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From chasing cutoffs to winning the Canadian Death Race

Learn how Elizabeth Halleran won the Canadian Death Race last weekend

Two years ago¬†Elizabeth Halleran¬†was chasing cutoffs at the Finlayson Arm 100K race in Victoria, BC. Feeling fatigued and burnt out from a heavy racing season, Halleran pulled the plug and DNF’d at kilometre 85. Last weekend she won the Canadian Death Race (CDR) 125K solo race in Grande Cache, Alta., placing 11th overall. Although it seems Halleran went from zero to champion in two years, her progression is anything but linear. Here is how she did it.

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Four months before the CDR, Halleran wasn’t running at all. In February, she was diagnosed with a stress fracture in her shin after hobbling her way across the finish line at Black Canyon 100K in Arizona. Even though a bone scan confirmed the fracture, Halleran was devastated, and cancelled most of her races, including the Boston Marathon.

Halleran eventually accepted her injury and resorted to cycling and yoga for nine weeks. Under the guidance of her doctor and fellow Death Racer Andy Reed, as well as coaches Jacob Puzey and Manuela Vilaseca, Halleran was running again by April. Starting from scratch wasn’t easy, but Halleran was patient. She began with 1-minute runs to test her leg.

Halleran racing in Iceland. Photo: Facebook

It took one month for Halleran to run for 30 minutes pain-free. But even by the end of April, she wasn’t sure if she would ever feel normal again. Halleran experienced doubts, constantly questioning the status of her progress. At first, she says, “I felt like I couldn’t remember how to run. It felt so awkward.”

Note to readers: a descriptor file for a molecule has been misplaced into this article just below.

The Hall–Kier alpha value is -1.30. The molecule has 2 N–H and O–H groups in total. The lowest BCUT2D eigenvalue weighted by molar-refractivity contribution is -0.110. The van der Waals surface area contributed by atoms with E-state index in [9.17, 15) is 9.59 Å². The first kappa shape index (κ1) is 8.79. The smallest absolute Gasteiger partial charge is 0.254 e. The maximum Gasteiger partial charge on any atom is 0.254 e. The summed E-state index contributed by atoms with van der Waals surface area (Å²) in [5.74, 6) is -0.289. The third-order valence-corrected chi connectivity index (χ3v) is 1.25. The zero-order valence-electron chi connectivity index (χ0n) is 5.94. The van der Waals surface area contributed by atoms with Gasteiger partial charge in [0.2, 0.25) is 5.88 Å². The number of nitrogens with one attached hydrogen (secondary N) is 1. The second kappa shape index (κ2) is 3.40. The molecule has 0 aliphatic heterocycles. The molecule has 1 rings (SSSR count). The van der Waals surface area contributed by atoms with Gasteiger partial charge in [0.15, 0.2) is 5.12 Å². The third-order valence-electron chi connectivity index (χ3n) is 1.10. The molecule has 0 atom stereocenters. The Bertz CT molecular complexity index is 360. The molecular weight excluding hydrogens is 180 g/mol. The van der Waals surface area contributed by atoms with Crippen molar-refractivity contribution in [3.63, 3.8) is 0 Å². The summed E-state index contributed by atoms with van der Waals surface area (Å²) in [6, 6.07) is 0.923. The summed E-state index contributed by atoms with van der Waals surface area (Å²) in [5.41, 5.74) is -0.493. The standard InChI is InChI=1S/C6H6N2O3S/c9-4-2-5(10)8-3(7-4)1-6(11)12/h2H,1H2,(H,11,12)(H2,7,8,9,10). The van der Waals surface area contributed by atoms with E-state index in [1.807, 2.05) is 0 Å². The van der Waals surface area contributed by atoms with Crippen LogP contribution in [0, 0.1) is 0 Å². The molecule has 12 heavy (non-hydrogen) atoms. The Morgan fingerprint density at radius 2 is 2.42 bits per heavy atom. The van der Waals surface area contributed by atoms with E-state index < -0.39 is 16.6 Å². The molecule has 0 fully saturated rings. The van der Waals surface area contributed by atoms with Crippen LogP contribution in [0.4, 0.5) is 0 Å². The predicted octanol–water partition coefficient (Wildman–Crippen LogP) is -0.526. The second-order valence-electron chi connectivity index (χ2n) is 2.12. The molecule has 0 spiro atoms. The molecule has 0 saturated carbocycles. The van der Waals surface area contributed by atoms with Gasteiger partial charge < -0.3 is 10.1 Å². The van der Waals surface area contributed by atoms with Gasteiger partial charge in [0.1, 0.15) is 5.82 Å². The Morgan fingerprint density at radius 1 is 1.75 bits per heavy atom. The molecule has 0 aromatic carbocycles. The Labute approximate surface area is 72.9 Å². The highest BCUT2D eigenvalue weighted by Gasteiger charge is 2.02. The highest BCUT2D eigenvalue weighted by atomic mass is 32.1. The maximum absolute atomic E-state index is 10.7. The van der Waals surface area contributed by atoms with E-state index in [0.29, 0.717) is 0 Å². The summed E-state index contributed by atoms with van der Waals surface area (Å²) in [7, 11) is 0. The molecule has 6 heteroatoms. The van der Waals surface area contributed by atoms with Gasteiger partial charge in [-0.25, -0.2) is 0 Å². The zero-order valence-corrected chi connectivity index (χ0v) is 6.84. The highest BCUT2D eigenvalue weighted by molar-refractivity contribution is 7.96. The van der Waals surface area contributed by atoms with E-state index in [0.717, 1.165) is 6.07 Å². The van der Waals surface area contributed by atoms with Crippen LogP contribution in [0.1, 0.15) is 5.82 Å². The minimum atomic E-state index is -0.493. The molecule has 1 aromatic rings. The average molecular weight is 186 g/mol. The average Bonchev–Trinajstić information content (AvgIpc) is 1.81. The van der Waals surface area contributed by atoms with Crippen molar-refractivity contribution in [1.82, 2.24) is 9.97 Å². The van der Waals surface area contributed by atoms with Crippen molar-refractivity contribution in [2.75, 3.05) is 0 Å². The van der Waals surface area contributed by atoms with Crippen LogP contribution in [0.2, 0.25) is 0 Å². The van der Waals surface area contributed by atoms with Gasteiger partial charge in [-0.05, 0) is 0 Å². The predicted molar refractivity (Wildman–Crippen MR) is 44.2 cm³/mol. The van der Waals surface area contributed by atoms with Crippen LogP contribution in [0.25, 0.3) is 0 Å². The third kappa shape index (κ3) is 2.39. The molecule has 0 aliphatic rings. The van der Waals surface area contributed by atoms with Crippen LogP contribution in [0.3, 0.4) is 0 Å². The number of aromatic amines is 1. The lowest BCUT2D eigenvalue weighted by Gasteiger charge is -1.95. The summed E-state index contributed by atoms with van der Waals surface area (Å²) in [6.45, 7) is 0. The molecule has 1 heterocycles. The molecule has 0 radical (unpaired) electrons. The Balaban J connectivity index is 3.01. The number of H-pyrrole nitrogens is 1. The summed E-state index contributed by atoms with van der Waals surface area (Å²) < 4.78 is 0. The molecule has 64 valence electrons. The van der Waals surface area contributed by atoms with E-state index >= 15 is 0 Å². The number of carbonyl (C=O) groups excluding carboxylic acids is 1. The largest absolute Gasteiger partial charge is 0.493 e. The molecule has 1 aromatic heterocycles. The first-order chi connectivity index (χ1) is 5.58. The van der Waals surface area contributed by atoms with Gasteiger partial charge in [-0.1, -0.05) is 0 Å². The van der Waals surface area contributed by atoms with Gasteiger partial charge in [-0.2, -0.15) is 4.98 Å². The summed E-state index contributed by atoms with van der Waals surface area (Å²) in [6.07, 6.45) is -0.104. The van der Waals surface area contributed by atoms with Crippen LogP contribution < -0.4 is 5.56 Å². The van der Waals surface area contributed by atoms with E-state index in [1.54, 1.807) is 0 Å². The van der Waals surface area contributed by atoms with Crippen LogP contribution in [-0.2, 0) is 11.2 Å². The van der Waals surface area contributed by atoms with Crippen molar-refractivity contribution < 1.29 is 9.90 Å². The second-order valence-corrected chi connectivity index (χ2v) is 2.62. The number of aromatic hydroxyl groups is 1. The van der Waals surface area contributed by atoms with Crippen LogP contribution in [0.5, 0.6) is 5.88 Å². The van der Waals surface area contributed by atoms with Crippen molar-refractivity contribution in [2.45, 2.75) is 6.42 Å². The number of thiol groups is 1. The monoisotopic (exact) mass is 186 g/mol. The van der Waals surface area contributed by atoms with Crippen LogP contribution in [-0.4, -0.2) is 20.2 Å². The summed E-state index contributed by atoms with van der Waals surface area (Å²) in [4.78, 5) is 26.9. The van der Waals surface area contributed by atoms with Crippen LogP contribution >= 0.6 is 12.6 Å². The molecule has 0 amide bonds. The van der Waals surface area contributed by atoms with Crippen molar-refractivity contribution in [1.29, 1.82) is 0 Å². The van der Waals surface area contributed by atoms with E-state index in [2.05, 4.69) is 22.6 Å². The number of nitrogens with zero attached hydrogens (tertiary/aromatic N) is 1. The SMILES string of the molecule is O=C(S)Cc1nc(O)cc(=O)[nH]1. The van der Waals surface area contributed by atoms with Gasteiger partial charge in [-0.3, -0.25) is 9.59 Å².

By the end of May, Halleran raced the Calgary Marathon 10K, and things began to click. She finished less than a minute off her PR. “I couldn’t believe how little fitness I had lost. I hadn’t been doing much speedwork or running at all.”

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Halleran had yet to take her name off the starting list for the CDR. Vilasca helped incorporate her new love for cycling into the build for the Death Race. Halleran used cycling to complement her transition back to running, realizing she does “not need to be running myself into the ground.”

In her conservative build for the CDR, Halleran only had three weeks above 80K, and “did not do any crazy workouts.” The majority of her weekly mileage was 40-60K with consistent cycling in between. She would often ride to one of her favourite cafes in Lake Louise, 60K away. “I’m very food motivated. I like bike rides if there is a snack involved.”

Halleran at the Canadian Death Race. Photo: Raven Eye Photography

Halleran also began riding to different peaks around the Rockies, and even completed Reed’s beer mile on a bike. Her new bike-peak-bike hobby helped her take the pressure off and take training less seriously. Although she felt some pain on and off in July, once she completed a 50K training run pain free, she felt more relaxed about toeing the line at the CDR.

Halleran’s taper for the CDR was almost as unconventional as her training. Six days before the race she biked 150K and summitted Mt. Temple with 1,700 metres of gain. She didn’t do much else before the start line. Halleran didn’t make time goals, splits, or even study the course until the night before the race.


Considering how runnable the Death Race is for a mountain ultra, Halleran was surprised how good she felt after the first leg. “It was kind of weird how the race played out. I knew there were four or five girls ahead of me. And I didn’t realize I was in first until the last 19K. I didn’t know it was possible to feel that good in a race that late.”

Halleran didn’t go from zero to champion in two years. She navigated the ups and downs a passionate endurance athlete often must when pursuing what they love. She plans to continue with her cycling adventures, and next week is riding 300K from Jasper to Banff. She’s also registered for WAM 55K and The North Face 50-mile in November.

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